Hanukkah is Judaism’s winter Festival of Lights, answering the darkness of the cold season with warm flames. Hanukkah celebrates the victory of the Maccabees over the Syrian Greeks in 164 BCE and the rededication of the Jewish Temple to God — a dedication that was crowned by the lighting of the Temple’s menorah.
Today, several iconic Hanukkah traditions commemorate this historic moment. Here are three of the most important:
1. Lighting the menorah
The menorah was a seven-branched candelabra that lit the ancient Temple in Jerusalem. It was lit only by specially, ritually-pure olive oil — olive oil that took more than a week to prepare. As legend has it, after the Maccabees drove the Greeks and their idols from the Temple, they cleaned and rededicated the space and managed to find but one cruse of this special oil, an amount that would traditionally have lit the menorah for just one day. But, miraculously, this one small jar of oil burned for eight whole days, allowing the menorah to remain alight until new oil could be prepared.
In commemoration of that miracle (and the victory of the Maccabees, of course), Jews light nine-branched menorahs (a menorah for Hanukkah is called a hanukkiah) for all eight days of the Hanukkah festival. They are traditionally placed in windows to be proudly visible to the wider world.
2. Eating latkes, jelly donuts, and other fried foods
Another way Jews commemorate the miracle of the oil is by eating fried foods. The two most traditional are latkes (fried potato pancakes) and sufganiyot (jelly donuts).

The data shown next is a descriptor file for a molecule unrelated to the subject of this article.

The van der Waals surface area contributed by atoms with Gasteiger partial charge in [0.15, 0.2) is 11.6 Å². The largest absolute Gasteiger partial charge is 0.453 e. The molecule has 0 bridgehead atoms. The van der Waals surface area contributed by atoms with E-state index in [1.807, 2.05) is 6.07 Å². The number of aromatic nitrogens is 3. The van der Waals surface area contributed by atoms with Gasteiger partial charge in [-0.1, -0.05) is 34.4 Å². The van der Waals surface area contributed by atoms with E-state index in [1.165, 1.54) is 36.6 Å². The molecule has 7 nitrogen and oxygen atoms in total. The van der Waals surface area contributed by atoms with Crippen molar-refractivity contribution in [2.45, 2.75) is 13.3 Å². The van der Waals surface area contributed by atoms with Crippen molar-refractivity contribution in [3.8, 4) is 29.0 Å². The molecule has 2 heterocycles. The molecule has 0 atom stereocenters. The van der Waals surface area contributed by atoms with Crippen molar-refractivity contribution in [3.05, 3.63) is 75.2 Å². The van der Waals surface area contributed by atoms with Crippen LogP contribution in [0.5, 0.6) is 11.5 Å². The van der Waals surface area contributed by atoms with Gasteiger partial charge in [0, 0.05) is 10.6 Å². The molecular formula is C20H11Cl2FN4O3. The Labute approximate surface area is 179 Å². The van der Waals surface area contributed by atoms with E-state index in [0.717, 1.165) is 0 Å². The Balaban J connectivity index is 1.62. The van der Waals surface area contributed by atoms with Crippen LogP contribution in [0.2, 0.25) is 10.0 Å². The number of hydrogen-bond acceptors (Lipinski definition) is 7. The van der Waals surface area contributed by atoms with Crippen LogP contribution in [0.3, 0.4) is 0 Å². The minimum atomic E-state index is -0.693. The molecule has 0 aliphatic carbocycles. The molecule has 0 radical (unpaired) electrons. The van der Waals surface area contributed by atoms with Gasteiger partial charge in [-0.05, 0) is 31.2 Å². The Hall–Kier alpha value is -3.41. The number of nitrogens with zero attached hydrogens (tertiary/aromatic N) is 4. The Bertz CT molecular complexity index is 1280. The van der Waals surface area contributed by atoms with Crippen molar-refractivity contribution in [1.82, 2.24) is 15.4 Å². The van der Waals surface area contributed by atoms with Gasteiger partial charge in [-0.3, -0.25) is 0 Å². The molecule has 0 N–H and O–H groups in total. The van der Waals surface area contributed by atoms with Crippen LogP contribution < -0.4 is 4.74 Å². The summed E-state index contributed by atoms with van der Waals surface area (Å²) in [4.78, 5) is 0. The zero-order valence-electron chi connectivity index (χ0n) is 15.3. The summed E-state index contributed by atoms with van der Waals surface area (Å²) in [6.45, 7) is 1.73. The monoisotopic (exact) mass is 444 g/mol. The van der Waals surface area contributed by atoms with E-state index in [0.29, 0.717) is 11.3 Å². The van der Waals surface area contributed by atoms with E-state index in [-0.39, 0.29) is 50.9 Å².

3. Playing dreidel
Before the Maccabees drove out the Greeks and rededicated the Temple, Jews were forbidden from worshipping their God or even studying Torah. But they studied their sacred texts anyway, and to hide what they were doing, would quickly put the books (then scrolls) away and take out little tops and pretend to be playing with them. In commemoration today Jews still play with little tops on Hanukkah. These dreidels are marked with four Hebrew letters which stand for the phrase nes gadol haya sham — a great miracle happened there. (Though in Israel, the letters spell out “a great miracle happened here.”)
What about giving presents?
Giving gifts is a relatively new Hanukkah tradition and not really one of the most important. Traditionally, Purim was the Jewish holiday for gift exchange. But as Christmas and the Christmas gift-exchange rose to prominence in American culture in the late nineteenth century, American Jews began to do the same as part of Hanukkah celebrations.